By Oksana Oracheva, Program Director, Vladimir Potanin Foundation

Recent discussions about the need for a special law on foundations in Russia is coming from a desire to create a more favourable environment for philanthropic activities in our country, and to understand what we can learn from our own experience and from our colleagues in Europe where the foundation sector has a much longer and richer history. Is the current legislation sufficient for the development of the foundation sector and for the increase of its role in society? What are the institutional conditions and administrative barriers that foundations deal with? Does the current legislation contribute to the consolidation of the foundation sector? 

In 2011, after 20 plus years of foundation sector development in Russia, it was time to reflect on the sector’s role in civil society. In October of last year, the Russian Donors Forum presented the first “Report on Institutional Philanthropy in Russia”. The report was a first and much needed attempt to provide a systematic study of institutional philanthropy in general and of different types of foundations in particular. One of the major conclusions was that there has been a significant growth of the foundation sector in Russia. Foundations are playing a greater role (both in their impact and financial power) in Russian society, increasing their contribution to the development of education and science; arts and culture; health care; and protection of children’s rights, among other areas. Having analysed different types of foundations and the existing legal framework, the report also states that Russian foundations encounter various obstacles in their activities. Today Russia has quite a complicated legal and regulatory environment. Foundations are subject to a series of different laws, including but not limited to the Civic Code; the law on NGOs; the law on charitable organisations and charitable activities; and the law on endowments. Most of the legal norms that regulate the foundation sector in Russia were adopted in the early stages of the sector’s development. Significant changes to various federal laws have been made in the last few years in an effort to reflect the evolving nature of the philanthropic activities, roles and capacities of foundations of different types (including community foundations, endowments and fundraising foundations); to reflect new approaches to philanthropy; and to gain an understanding of the public good in the existing legal and regulatory framework. This has further complicated the legal situation.

Therefore, we are now grappling with the question of whether the Russian foundation sector needs a special law on foundations or whether the current legal framework is appropriate, and, if so, should the foundation sector then concentrate on its further improvement through making necessary changes within itself. This issue was reviewed in depth at the international conference “Legislation on Philanthropy: Russian Reforms and the European Experience”, organised by the Vladimir Potanin Foundation, the Russian Donors Forum, CAF Russia and the Public Chamber of the Russian Federation in September 2011.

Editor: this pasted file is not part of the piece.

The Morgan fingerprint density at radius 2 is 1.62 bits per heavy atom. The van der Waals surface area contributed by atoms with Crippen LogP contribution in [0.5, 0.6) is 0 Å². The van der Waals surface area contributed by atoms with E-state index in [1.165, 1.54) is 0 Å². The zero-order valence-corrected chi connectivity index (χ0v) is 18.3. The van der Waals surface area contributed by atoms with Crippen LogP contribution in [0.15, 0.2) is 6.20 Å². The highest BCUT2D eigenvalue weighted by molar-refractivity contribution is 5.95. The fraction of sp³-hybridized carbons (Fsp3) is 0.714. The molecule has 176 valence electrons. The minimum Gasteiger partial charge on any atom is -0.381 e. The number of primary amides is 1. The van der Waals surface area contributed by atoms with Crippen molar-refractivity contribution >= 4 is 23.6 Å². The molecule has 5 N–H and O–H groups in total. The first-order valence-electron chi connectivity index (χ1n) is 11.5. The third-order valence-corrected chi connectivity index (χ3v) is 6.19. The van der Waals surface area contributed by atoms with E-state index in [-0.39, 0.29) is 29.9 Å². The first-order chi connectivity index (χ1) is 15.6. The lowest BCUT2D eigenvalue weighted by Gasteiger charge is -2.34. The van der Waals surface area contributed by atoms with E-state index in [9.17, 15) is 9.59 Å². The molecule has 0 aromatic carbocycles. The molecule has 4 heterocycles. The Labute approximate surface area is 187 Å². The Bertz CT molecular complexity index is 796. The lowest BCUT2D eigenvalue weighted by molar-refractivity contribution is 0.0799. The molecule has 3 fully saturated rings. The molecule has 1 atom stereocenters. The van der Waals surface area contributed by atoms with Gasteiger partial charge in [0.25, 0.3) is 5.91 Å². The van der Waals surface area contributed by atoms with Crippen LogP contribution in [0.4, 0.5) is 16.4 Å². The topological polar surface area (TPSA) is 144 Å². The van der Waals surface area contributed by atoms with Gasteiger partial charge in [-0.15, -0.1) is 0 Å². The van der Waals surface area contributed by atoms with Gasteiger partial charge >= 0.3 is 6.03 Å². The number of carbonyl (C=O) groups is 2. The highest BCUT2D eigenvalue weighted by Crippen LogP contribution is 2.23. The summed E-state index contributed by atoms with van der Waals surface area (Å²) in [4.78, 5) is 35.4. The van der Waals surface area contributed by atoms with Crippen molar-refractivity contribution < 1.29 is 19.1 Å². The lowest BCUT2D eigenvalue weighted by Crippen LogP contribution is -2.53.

The experts identified some advantages of having a special law on foundations. The current legislation provides quite a broad definition of a foundation as a philanthropic institution and does not clearly distinguish donor institutions from foundations of other types. The new law could address this issue by separating out donor institutions and giving clear definitions of the other types of foundations. The current legislation is too fragmented and inconsistent. There is a need for a more systematic approach to streamlining foundation sector regulations. The law would simplify foundation registration and reporting and therefore would allow foundations to more efficiently channel funds to public benefit purposes. 

At the same time the benefits of having a special law on foundations are not so straightforward, and changes in the legislation may have a negative impact. Overall, the recent legislative changes — including tax benefits for individual donors, public support for socially-oriented organisations, simplification of regulations for foreign foundations operating in Russia, public support for volunteerism and social advertisement development, among others — are very positive for
the foundation sector’s development. However, there are certain legitimate concerns that the new legislative developments would require protection of what has already been achieved. We would not want to let the progress made in the philanthropic sector get lost in the new legislation. Another concern is that the new law would complicate the legal framework instead of simplifying it. Moreover, it is still unclear whether the foundation sector itself is ready for such a law as the law would limit room for manoeuvre. Thus, there is no definite answer and no consent on the issue that a special law on foundations is needed for Russia. But there are no doubts that the growing foundation sector needs to have its distinctive voice. The ongoing discussions and analysis are good instruments for self-understanding of the sector’s needs, for creating a better regulatory environment, for consolidating the sector, and for further increasing its visibility and role in society.